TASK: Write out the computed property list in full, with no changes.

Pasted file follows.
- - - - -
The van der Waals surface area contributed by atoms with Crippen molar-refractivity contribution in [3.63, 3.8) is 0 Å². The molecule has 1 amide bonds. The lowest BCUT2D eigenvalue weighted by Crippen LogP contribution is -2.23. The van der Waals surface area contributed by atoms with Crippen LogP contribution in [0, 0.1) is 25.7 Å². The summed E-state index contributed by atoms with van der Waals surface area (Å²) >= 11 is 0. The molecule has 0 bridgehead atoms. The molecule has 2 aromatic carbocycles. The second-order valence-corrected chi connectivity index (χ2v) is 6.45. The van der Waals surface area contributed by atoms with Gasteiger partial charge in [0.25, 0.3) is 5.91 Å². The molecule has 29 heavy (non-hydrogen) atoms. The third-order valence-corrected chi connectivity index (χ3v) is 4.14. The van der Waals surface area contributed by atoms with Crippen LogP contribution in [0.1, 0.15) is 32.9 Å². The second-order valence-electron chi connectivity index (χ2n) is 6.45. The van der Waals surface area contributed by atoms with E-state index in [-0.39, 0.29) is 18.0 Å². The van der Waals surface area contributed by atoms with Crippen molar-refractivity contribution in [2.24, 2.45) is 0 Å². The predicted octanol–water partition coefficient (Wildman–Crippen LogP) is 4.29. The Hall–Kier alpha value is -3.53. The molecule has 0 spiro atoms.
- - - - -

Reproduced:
The van der Waals surface area contributed by atoms with Crippen molar-refractivity contribution in [3.63, 3.8) is 0 Å². The molecule has 1 amide bonds. The lowest BCUT2D eigenvalue weighted by Crippen LogP contribution is -2.23. The van der Waals surface area contributed by atoms with Crippen LogP contribution in [0, 0.1) is 25.7 Å². The summed E-state index contributed by atoms with van der Waals surface area (Å²) >= 11 is 0. The molecule has 0 bridgehead atoms. The molecule has 2 aromatic carbocycles. The second-order valence-corrected chi connectivity index (χ2v) is 6.45. The van der Waals surface area contributed by atoms with Gasteiger partial charge in [0.25, 0.3) is 5.91 Å². The molecule has 29 heavy (non-hydrogen) atoms. The third-order valence-corrected chi connectivity index (χ3v) is 4.14. The van der Waals surface area contributed by atoms with Crippen LogP contribution in [0.1, 0.15) is 32.9 Å². The second-order valence-electron chi connectivity index (χ2n) is 6.45. The van der Waals surface area contributed by atoms with E-state index in [-0.39, 0.29) is 18.0 Å². The van der Waals surface area contributed by atoms with Crippen molar-refractivity contribution in [2.24, 2.45) is 0 Å². The predicted octanol–water partition coefficient (Wildman–Crippen LogP) is 4.29. The Hall–Kier alpha value is -3.53. The molecule has 0 spiro atoms.